PubMed | Translational Research Center, The Christ Hospital Cancer Center, Translational Research Consortium TRC, Kerri Perry and 9 more.
Type: Journal Article | Journal: Journal of clinical oncology : official journal of the American Society of Clinical Oncology | Year: 2017

92 Background: Limited data are available on the treatment of ductal carcinoma in situ (DCIS) with accelerated partial breast irradiation (APBI). The American Society for Radiation Oncology (ASTRO) consensus guidelines on APBI classify patients with DCIS as cautionary. We present the largest series of DCIS patients reported to date treated with APBI using strut-based brachytherapy.The SAVI Collaborative Research Group (SCRG) database was used to identify APBI patients with DCIS at 15 institutions treated with strut-based brachytherapy. All patients had a histologic diagnosis of DCIS and received monotherapy APBI (34 Gy in 10 fractions). Data on patient age and margin status, implant dosimetry, device size, disease status and toxicity in this population were analyzed.From 2007-2011, 321 patients (322 breasts) with DCIS received APBI using strut-based brachytherapy. Patient ages ranged from 40-88 with a median age of 62. 51 patients were under 50 years of age. Detailed dosimetry data were reported on 245 patients. Long-term follow up was available on 221 breasts (median F/U = 25 months). Sixty patients have been followed for >3 years. Skin spacing was a challenge in a significant number of patients including 52 with skin spacing 5mm and 20 with skin spacing 3mm. Median maximum skin dose in those patient groups were 87% and 84% of prescription dose (PD), respectively. Overall reported dosimetry (n=245) was excellent: median percent of target volume receiving 90% PD was 96.9%, median maximum skin dose was 83.2%, V150% and V200% (volume at 150% and 200% PD) were 25.2 cc and 12.7 cc respectively. The ipsilateral recurrence rate was 2.2% (1.1% TR/MM). Late toxicity (grade 2) was low: hyperpigmentation = 0.0%, telangiectasias =1.4%, seroma = 3.2%, and fat necrosis in 1.8%.APBI using strut-based brachytherapy appears to be an effective treatment for patients with DCIS with acceptably low ipsilateral breast recurrence rates and low rates of late toxicity. 52 patients in our series had skin spacing 5 mm or less. APBI using brachytherapy may not have been possible for these women with other single-entry devices.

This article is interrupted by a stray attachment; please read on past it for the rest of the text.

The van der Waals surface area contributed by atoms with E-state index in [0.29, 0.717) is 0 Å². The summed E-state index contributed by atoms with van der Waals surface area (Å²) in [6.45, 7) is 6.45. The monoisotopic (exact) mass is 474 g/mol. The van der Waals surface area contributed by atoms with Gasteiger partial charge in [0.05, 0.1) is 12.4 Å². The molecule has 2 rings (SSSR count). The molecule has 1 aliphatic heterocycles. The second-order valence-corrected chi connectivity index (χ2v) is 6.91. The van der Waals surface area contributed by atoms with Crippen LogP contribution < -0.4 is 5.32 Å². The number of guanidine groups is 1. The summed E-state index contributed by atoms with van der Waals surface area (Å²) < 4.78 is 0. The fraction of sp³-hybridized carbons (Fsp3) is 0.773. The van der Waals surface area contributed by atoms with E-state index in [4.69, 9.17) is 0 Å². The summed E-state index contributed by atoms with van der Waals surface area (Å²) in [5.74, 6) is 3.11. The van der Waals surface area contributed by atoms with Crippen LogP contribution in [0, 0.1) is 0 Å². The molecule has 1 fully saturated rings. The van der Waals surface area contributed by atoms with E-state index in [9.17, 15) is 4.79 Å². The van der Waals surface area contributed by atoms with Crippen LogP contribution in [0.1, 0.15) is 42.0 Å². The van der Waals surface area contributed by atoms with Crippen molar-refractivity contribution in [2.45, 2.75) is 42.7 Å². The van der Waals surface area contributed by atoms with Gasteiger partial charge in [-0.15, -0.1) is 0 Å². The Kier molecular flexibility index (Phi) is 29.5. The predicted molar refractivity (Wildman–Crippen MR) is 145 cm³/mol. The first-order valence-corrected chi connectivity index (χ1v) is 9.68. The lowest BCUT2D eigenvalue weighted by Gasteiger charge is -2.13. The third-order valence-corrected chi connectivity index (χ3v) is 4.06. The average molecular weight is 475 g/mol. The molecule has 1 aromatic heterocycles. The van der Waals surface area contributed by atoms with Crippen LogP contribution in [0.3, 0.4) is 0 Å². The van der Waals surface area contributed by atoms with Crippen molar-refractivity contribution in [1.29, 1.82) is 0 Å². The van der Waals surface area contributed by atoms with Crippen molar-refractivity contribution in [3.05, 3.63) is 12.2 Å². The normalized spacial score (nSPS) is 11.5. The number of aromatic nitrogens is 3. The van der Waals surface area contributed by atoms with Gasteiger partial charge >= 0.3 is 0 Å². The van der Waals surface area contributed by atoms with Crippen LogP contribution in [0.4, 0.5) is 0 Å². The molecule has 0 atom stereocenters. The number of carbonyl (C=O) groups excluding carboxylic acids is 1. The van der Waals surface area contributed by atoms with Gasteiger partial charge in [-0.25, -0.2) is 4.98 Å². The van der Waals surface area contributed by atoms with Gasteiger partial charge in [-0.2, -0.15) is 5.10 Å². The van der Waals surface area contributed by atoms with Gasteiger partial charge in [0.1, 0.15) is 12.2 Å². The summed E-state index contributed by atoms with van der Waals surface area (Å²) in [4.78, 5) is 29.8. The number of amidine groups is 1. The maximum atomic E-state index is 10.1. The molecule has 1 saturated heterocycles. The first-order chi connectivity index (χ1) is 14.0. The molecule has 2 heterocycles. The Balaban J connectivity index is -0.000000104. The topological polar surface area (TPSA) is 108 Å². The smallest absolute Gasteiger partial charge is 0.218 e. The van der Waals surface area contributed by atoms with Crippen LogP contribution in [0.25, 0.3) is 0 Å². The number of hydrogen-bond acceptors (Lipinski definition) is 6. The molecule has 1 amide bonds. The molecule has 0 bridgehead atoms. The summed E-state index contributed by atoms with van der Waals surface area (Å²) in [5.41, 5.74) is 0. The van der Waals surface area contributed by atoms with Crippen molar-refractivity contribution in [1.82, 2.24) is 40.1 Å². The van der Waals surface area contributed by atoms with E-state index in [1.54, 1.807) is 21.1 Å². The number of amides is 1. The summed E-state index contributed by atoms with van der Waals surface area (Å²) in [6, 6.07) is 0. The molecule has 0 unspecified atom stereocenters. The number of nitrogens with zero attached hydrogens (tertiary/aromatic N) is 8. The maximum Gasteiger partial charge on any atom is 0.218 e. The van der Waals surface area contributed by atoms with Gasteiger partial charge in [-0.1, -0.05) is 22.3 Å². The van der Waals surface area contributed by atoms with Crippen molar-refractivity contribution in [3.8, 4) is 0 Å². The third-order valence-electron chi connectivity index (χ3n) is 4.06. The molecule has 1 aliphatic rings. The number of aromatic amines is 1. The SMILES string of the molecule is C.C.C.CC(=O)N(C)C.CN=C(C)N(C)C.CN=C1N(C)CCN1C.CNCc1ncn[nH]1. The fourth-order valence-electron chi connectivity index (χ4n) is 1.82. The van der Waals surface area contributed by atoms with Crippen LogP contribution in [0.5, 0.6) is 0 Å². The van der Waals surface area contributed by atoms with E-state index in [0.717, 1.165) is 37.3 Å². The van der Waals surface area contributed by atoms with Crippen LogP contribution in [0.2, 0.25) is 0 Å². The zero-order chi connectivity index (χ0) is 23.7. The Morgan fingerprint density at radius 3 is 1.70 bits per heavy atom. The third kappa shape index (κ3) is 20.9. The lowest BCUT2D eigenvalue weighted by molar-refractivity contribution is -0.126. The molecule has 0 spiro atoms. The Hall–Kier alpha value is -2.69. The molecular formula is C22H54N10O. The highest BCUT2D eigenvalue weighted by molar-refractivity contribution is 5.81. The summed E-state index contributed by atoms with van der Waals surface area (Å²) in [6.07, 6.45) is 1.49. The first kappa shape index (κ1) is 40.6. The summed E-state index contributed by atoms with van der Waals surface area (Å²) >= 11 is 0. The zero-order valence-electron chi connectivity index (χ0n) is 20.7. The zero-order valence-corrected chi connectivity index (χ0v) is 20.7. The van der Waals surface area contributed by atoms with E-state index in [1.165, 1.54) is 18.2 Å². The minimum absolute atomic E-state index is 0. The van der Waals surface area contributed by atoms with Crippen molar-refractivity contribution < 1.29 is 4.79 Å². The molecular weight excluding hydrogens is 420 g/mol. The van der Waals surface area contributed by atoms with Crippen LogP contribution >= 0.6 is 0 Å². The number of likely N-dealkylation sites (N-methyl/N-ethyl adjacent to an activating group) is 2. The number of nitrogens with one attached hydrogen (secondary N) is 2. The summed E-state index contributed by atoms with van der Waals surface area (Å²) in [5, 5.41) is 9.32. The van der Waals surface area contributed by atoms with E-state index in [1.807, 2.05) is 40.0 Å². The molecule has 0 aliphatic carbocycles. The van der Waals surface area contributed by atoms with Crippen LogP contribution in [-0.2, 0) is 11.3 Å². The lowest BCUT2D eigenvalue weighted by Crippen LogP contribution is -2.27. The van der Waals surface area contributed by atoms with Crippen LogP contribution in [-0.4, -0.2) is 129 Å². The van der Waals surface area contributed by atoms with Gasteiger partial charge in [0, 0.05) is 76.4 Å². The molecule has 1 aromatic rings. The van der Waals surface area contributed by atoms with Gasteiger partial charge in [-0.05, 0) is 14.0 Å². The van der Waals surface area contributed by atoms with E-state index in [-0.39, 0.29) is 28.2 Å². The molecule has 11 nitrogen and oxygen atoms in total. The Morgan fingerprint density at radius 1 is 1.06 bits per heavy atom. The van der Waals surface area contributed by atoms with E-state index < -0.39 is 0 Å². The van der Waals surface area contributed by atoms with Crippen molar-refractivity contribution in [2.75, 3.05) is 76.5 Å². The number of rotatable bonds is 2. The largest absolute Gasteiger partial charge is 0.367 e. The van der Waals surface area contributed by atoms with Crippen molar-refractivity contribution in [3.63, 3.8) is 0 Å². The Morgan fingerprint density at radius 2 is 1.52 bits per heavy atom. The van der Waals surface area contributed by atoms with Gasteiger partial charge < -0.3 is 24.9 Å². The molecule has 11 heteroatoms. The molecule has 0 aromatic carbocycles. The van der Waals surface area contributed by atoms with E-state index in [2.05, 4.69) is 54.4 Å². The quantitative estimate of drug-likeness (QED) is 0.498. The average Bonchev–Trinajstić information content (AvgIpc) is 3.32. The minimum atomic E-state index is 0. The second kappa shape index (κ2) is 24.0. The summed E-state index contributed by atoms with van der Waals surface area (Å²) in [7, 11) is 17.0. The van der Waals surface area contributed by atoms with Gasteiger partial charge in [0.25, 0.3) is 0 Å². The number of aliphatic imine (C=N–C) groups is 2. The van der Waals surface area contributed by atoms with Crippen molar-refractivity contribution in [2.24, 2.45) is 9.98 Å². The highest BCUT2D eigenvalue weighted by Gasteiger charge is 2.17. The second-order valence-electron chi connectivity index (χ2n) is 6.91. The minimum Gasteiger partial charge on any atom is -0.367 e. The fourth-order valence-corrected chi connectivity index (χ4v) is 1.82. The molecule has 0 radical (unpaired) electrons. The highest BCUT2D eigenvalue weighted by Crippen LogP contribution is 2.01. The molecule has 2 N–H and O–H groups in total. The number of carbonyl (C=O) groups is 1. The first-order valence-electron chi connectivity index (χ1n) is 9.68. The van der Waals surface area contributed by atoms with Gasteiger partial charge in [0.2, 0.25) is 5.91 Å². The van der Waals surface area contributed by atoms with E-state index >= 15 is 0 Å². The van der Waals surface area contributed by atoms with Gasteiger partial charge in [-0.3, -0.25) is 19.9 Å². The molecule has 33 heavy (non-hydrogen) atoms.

Frank S.J.,University of Texas M. D. Anderson Cancer Center | Arterbery V.E.,Crittenton DMC Health Service | Hsu I.C.J.,University of California at San Francisco | Abdel-Wahab M.,University of Miami | And 8 more authors.
Brachytherapy | Year: 2011